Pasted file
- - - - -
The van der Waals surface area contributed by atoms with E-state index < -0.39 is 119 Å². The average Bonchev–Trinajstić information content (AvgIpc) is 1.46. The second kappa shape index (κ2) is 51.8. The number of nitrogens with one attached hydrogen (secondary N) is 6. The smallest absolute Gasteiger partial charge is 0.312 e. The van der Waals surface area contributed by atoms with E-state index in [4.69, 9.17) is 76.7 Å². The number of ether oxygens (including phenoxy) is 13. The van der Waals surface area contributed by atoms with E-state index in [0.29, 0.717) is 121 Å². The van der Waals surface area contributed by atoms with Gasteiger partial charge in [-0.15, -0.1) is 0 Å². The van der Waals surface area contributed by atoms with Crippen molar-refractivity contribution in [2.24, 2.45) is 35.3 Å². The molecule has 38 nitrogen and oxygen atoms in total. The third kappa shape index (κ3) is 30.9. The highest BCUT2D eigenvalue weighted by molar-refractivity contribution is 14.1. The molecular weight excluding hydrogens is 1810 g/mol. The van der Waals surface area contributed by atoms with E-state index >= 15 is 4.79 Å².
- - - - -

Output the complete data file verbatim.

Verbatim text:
The van der Waals surface area contributed by atoms with E-state index < -0.39 is 119 Å². The average Bonchev–Trinajstić information content (AvgIpc) is 1.46. The second kappa shape index (κ2) is 51.8. The number of nitrogens with one attached hydrogen (secondary N) is 6. The smallest absolute Gasteiger partial charge is 0.312 e. The van der Waals surface area contributed by atoms with E-state index in [4.69, 9.17) is 76.7 Å². The number of ether oxygens (including phenoxy) is 13. The van der Waals surface area contributed by atoms with E-state index in [0.29, 0.717) is 121 Å². The van der Waals surface area contributed by atoms with Gasteiger partial charge in [-0.15, -0.1) is 0 Å². The van der Waals surface area contributed by atoms with Crippen molar-refractivity contribution in [2.24, 2.45) is 35.3 Å². The molecule has 38 nitrogen and oxygen atoms in total. The third kappa shape index (κ3) is 30.9. The highest BCUT2D eigenvalue weighted by molar-refractivity contribution is 14.1. The molecular weight excluding hydrogens is 1810 g/mol. The van der Waals surface area contributed by atoms with E-state index >= 15 is 4.79 Å².